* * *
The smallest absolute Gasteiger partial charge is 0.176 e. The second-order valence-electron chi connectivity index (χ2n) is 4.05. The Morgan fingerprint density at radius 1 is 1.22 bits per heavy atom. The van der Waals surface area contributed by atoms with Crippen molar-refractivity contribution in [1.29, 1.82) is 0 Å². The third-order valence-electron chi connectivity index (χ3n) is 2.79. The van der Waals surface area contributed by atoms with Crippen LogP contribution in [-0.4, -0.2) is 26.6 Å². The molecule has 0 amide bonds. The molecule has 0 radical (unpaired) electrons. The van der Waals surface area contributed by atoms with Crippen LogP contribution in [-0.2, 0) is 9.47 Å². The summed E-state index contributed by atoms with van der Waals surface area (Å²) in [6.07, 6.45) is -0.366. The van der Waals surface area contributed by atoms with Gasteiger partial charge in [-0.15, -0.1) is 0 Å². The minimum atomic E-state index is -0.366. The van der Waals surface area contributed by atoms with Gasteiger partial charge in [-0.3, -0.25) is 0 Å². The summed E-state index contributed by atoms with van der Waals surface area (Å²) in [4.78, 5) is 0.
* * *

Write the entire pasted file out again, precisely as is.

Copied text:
The smallest absolute Gasteiger partial charge is 0.176 e. The second-order valence-electron chi connectivity index (χ2n) is 4.05. The Morgan fingerprint density at radius 1 is 1.22 bits per heavy atom. The van der Waals surface area contributed by atoms with Crippen molar-refractivity contribution in [1.29, 1.82) is 0 Å². The third-order valence-electron chi connectivity index (χ3n) is 2.79. The van der Waals surface area contributed by atoms with Crippen LogP contribution in [-0.4, -0.2) is 26.6 Å². The molecule has 0 amide bonds. The molecule has 0 radical (unpaired) electrons. The van der Waals surface area contributed by atoms with Crippen LogP contribution in [-0.2, 0) is 9.47 Å². The summed E-state index contributed by atoms with van der Waals surface area (Å²) in [6.07, 6.45) is -0.366. The van der Waals surface area contributed by atoms with Gasteiger partial charge in [-0.15, -0.1) is 0 Å². The minimum atomic E-state index is -0.366. The van der Waals surface area contributed by atoms with Gasteiger partial charge in [-0.3, -0.25) is 0 Å². The summed E-state index contributed by atoms with van der Waals surface area (Å²) in [4.78, 5) is 0.